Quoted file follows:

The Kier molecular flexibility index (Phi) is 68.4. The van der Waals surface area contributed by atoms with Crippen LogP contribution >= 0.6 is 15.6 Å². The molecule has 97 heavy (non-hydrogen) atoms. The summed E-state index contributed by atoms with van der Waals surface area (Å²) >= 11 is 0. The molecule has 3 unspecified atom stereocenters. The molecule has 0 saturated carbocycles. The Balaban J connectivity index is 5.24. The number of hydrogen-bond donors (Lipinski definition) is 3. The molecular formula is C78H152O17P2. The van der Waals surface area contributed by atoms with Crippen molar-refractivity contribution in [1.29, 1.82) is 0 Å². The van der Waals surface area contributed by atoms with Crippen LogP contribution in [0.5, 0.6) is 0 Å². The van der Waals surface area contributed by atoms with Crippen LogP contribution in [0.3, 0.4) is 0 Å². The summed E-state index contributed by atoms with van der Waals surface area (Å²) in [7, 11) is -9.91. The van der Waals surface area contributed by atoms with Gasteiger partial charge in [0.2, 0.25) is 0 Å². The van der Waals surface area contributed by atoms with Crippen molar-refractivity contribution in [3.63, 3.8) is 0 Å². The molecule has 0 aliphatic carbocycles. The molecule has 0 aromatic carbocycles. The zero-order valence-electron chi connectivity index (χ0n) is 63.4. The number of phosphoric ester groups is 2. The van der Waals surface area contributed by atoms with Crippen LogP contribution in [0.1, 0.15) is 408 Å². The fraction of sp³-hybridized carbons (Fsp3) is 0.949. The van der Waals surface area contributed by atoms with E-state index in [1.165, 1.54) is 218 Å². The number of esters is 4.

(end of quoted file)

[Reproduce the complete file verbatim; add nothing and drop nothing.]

The Kier molecular flexibility index (Phi) is 68.4. The van der Waals surface area contributed by atoms with Crippen LogP contribution >= 0.6 is 15.6 Å². The molecule has 97 heavy (non-hydrogen) atoms. The summed E-state index contributed by atoms with van der Waals surface area (Å²) >= 11 is 0. The molecule has 3 unspecified atom stereocenters. The molecule has 0 saturated carbocycles. The Balaban J connectivity index is 5.24. The number of hydrogen-bond donors (Lipinski definition) is 3. The molecular formula is C78H152O17P2. The van der Waals surface area contributed by atoms with Crippen molar-refractivity contribution in [1.29, 1.82) is 0 Å². The van der Waals surface area contributed by atoms with Crippen LogP contribution in [0.5, 0.6) is 0 Å². The van der Waals surface area contributed by atoms with Crippen LogP contribution in [0.3, 0.4) is 0 Å². The summed E-state index contributed by atoms with van der Waals surface area (Å²) in [7, 11) is -9.91. The van der Waals surface area contributed by atoms with Gasteiger partial charge in [0.2, 0.25) is 0 Å². The van der Waals surface area contributed by atoms with Crippen molar-refractivity contribution in [3.63, 3.8) is 0 Å². The molecule has 0 aliphatic carbocycles. The molecule has 0 aromatic carbocycles. The zero-order valence-electron chi connectivity index (χ0n) is 63.4. The number of phosphoric ester groups is 2. The van der Waals surface area contributed by atoms with Crippen LogP contribution in [0.1, 0.15) is 408 Å². The fraction of sp³-hybridized carbons (Fsp3) is 0.949. The van der Waals surface area contributed by atoms with E-state index in [1.165, 1.54) is 218 Å². The number of esters is 4.